- Network bandwidth
- Collector capacity
The pre-requisites are easy: check your vendor (if non-Cisco). If Cisco, run code that's not ancient. Done! Ok, if you want IPFIX / NetFlow version 9, you need relatively recent code.
Concerning other impacts, you don't want to just go turning on NetFlow everywhere, you want to think about what the key reports are, what you're trying to get out of NetFlow. Often NetFlow on data center Layer 3 switches or on WAN routers suffices. You also want a gradual deployment plan: bugs and suprises do happen.
The device impact comes from two sources: traffic needs to be characterized so the proper packet and byte counts can be incremented. This includes cache management. That takes CPu and memory. The CPU is also used to build the UDP NetFlow export packets and transmit them. Sending that data then consumes some network bandwidth.
Per Cisco, processor impact is generally low, but does need to be considered if your CPU is high or spiking already. One reference based on testing says about 4% CPU impact for 10,000 active flows, up to 16% for 65,000 active flows. "Your mileage may vary". Memory impact is about 64 bytes per cache entry, and can be controlled by adjusting the cache size, at least in software-based platforms (1 to 512 KB). The 6500 does NetFlow in hardware and cache size isn't configurable (from 32 to 230 K flows, based on PFC2 to PFC3BXL).
Concerning network bandwidth, the rule of thumb appears to be 1-1.5% of the total bandwidth of interfaces where NetFlow is enabled. A research study seems to fall in the same ballpark, reporting about 8 Mbps of export traffic per million active flows. I like having two ways to estimate, since that allows a cross-check. I can't speak to the accuracy of these formulas.
The last planning factor is ensuring sufficient collector capacity. This is a characteristic of the Operating System and collection software used. Fluke Networks' collector ("Harvester") can handle approximately 20 routers, sometimes as many as 50, but this depends on the rate at which it is receiving flow information. That can be more than 100,000 flows / second. I haven't researched the capacity of collectors from other vendors (or freeware).
You need to make sure CEF (distributed CEF, fast caching) is running first.
You then configure "ip flow ingress" on the desired interfaces. The old syntax was "ip route-cache flow ". That starts statistics collection, which can be viewed using show commands. This can be a good idea. Among other things, the number of active flows can be used with the above information to estimate export traffic volume before you actually go and activate NetFlow export.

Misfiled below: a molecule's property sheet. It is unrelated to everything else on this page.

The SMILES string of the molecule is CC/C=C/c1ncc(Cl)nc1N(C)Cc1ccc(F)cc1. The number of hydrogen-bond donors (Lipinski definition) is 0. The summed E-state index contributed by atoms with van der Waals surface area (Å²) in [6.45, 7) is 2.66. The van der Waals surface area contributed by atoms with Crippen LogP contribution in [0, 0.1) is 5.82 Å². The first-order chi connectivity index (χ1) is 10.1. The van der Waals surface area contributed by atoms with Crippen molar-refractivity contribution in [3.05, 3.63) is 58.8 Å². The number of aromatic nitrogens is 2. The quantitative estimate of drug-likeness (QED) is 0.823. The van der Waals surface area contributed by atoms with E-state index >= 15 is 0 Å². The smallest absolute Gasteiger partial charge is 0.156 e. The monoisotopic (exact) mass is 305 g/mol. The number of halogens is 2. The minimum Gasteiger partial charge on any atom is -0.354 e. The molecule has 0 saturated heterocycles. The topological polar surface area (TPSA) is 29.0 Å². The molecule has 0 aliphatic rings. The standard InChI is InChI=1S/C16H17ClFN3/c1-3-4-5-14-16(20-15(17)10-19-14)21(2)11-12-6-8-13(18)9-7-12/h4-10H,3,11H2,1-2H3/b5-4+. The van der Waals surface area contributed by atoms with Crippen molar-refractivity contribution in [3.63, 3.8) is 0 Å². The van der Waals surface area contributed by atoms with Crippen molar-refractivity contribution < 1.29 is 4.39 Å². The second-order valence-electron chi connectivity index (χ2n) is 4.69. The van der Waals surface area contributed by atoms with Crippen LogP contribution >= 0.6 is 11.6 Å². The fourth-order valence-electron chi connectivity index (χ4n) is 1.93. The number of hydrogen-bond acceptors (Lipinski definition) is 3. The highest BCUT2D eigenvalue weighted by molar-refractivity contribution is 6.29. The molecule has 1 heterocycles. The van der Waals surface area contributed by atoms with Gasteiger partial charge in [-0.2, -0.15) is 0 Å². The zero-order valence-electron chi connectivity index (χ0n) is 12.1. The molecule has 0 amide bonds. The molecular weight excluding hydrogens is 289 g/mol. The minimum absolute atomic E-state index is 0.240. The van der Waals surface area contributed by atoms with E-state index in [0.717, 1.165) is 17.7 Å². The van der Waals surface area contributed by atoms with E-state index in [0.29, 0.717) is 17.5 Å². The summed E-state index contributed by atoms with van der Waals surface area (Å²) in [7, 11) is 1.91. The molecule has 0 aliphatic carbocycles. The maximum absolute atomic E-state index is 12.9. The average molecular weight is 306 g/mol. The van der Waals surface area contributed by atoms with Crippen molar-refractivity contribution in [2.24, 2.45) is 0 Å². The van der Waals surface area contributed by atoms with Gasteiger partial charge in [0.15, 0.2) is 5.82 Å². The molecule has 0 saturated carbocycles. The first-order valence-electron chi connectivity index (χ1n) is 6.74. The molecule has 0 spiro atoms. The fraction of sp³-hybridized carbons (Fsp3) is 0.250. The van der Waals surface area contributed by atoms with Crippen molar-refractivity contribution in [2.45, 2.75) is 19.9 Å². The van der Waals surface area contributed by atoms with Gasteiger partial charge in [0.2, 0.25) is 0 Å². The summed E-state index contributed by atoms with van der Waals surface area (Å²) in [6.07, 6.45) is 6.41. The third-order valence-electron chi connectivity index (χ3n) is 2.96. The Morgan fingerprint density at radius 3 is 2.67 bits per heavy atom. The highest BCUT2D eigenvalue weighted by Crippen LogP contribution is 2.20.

To start NetFlow export, configure the destination collector and port (and version, optionally) as follows:
router(config)# ip flow-export destination 10.1.1.1 9995
router(config)# ip flow-export version 5
router(config)# ip flow-export source loopback0
It is a good idea to specify a loopback interface (last line above), since NetFlow export packet source, to avoid any potential confusion by the receiving collector.
See my prior article for some of the more detailed configuration options. And the Cisco documentation (links below) for full details.
The following table includes some of the best references I found while researching NetFlow. There are many more research papers out there doing statistical and lab analysis of NetFlow or IPFIX. Some do get rather technical!
I've got a reader-participation project this month, one I'd appreciate your (brief!) thoughts and email on. I'd like to write an article titled something like "Surprise: Top 10 (or 20) Things That Defeat or Disable CEF". For example:
- Using a packet or QoS classification ACL with "log" in it
- Large packets sent out a GRE tunnel needing fragmentation and being process switched because of that
What other things disable CEF? I'm particularly interested in those that most surprised you. Bragging rights go to the "best" entry.
For those worried that I ignored other commercial products, my grounds are that I don't know much about them. I've talked to a couple of vendors of NetFlow software at trade shows, but I'm left feeling that these tools really need a little "testdrive" time before you can spot what they do well, and what they don't do or don't do all that well. Here's a Google link for those wishing to investigate other NetFlow vendors: http://www.google.com/search?hl=en&q=netflow+reporting+product.
I'd like to say thanks to all the folks that came up to say hello and catch up at Networkers 2005 in Las Vegas. I hope to see you there again next year! Also thanks to the people who have emailed me. It's very gratifying to know these articles are being read!
Your comments, questions, and suggestions for future articles are of course welcome! See below to decipher my email address.
Copyright (C) 2005, Peter J. Welcher